Take the 2-minute tour ×
Database Administrators Stack Exchange is a question and answer site for database professionals who wish to improve their database skills and learn from others in the community. It's 100% free, no registration required.

I have a production Server say ServerA I have setup log shipping to ServerB which is left in read-only mode. The purpose of this log shipping is to lower the load on production server for some expensive queries (painful reports).

Now if I have to create some logins using our domain accounts. I cannot do this because the secondary database is in standby mode.

I thought if I create these logins on Primary server it will be copied over to secondary server then the logs are restored there but this isnt the case.

I have done a lot of research online finding a way around to this. I found the following resources for this. I tried every method suggested in this articles but none of them seems to work.

1) Log Shipping in SQL Server 2008 R2 for set BI on replicated database

2) How to transfer logins and passwords between instances of SQL Server

3) Orphaned Users with Database Mirroring and Log Shipping

Has someone experienced the same issue? what did you do? Is there any way around for this issue? Any suggestions any pointer please.

share|improve this question

1 Answer 1

up vote 2 down vote accepted

Two options:

  • On your log shipping primary server, find a user in that database with the permissions you want (or create one). If you create one, log shipping will then transfer that over (since that's a database-level object). Then, to find the SID of the user you want on your primary server: select sid from sys.database_principals dp where type = 'S' and name = '<<YourUserNameHere>>'. (SID is basically a unique ID - it's completely unreadable) Then, on the secondary server, create a login with that specified SID: CREATE LOGIN [<YourLoginNameHere>>] WITH PASSWORD ='<<YourPasswordHere>>', SID = <<the SID from primary server>>. By specifying the SID, that login will have the same SID as the user in your logshipped database - you should then be able to log into that user.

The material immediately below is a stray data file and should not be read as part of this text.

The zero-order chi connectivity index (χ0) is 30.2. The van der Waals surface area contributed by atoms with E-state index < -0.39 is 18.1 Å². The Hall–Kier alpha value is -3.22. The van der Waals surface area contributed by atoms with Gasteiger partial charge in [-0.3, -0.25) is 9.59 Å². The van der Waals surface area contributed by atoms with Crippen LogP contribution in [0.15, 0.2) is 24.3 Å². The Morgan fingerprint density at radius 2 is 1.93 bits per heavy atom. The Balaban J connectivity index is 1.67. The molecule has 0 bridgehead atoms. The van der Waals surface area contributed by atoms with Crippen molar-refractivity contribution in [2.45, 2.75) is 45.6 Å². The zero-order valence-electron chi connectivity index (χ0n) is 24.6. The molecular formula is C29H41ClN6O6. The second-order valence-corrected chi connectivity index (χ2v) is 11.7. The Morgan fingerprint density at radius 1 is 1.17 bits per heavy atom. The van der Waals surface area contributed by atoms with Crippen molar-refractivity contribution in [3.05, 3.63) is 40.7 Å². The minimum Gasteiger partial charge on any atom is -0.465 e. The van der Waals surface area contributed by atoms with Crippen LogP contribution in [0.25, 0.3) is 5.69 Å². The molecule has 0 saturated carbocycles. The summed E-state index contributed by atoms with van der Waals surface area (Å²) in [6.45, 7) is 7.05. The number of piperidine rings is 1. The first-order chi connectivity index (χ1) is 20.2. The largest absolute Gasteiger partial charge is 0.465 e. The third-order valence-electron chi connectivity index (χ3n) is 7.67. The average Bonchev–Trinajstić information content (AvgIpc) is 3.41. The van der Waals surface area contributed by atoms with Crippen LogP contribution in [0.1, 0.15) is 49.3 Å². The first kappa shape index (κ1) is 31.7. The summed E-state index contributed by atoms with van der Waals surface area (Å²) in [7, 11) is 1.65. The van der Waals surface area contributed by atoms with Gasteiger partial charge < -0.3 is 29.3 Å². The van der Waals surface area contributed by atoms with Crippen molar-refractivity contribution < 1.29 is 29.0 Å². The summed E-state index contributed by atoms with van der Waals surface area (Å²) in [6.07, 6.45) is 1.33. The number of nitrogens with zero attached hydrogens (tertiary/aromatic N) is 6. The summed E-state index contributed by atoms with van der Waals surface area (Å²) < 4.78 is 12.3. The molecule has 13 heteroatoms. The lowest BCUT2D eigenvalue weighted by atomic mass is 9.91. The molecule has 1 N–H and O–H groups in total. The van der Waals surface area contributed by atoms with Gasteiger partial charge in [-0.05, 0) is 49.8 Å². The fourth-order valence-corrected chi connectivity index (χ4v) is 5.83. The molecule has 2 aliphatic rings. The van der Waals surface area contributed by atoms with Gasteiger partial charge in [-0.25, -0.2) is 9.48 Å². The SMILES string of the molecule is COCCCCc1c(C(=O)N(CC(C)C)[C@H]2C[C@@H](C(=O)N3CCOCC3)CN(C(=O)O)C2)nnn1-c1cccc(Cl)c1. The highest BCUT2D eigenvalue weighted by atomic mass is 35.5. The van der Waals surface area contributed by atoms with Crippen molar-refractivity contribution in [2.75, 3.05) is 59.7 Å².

• Create a login with server-level permissions (i.e. sysadmin) on your log shipping destination. This is a really bad idea for a multitude of reasons (especially if you have other databases on that server).

Worked example of creating a user: I have a database called LogShippingTest and I want to give a login on my secondary server db_datareader on the logshipped copy so that Marketing can read stuff.

On the primary server:

USE [LogShippingTest];
CREATE USER [DataReaderForMarketing] WITHOUT LOGIN;
ALTER ROLE [db_datareader] ADD MEMBER [DataReaderForMarketing];
SELECT sid FROM sys.database_principals dp WHERE type = 'S' AND name = 'DataReaderForMarketing'

Let's say the SID is 0x70DD0D59ADF3FD4ABB000037826A2888 (I just made that up but we'll go from there). Now, either force log shipping to run, or wait until it runs itself and the user exists on the secondary side. Then, on the secondary:

USE [master];
CREATE LOGIN [DataReaderForMarketing] WITH PASSWORD 'ThisIsAVerySecurePassword', SID = 0x70DD0D59ADF3FD4ABB000037826A2888 

You should then be able to log in as the DataReaderForMarketing login on the secondary server and have db_datareader on the logshipped secondary database. (You can change the permissions on the primary database user and they'll logship down to apply to the secondary, too!)

share|improve this answer
    
Thank you very much Simon, I followed you 1st suggested method and it worked. I was creating users on master without the SID option and it resulted in two different SIDs for a single login and thats why I was having problems. –  M.Ali Mar 22 at 22:57

Your Answer

 
discard

By posting your answer, you agree to the privacy policy and terms of service.

Not the answer you're looking for? Browse other questions tagged or ask your own question.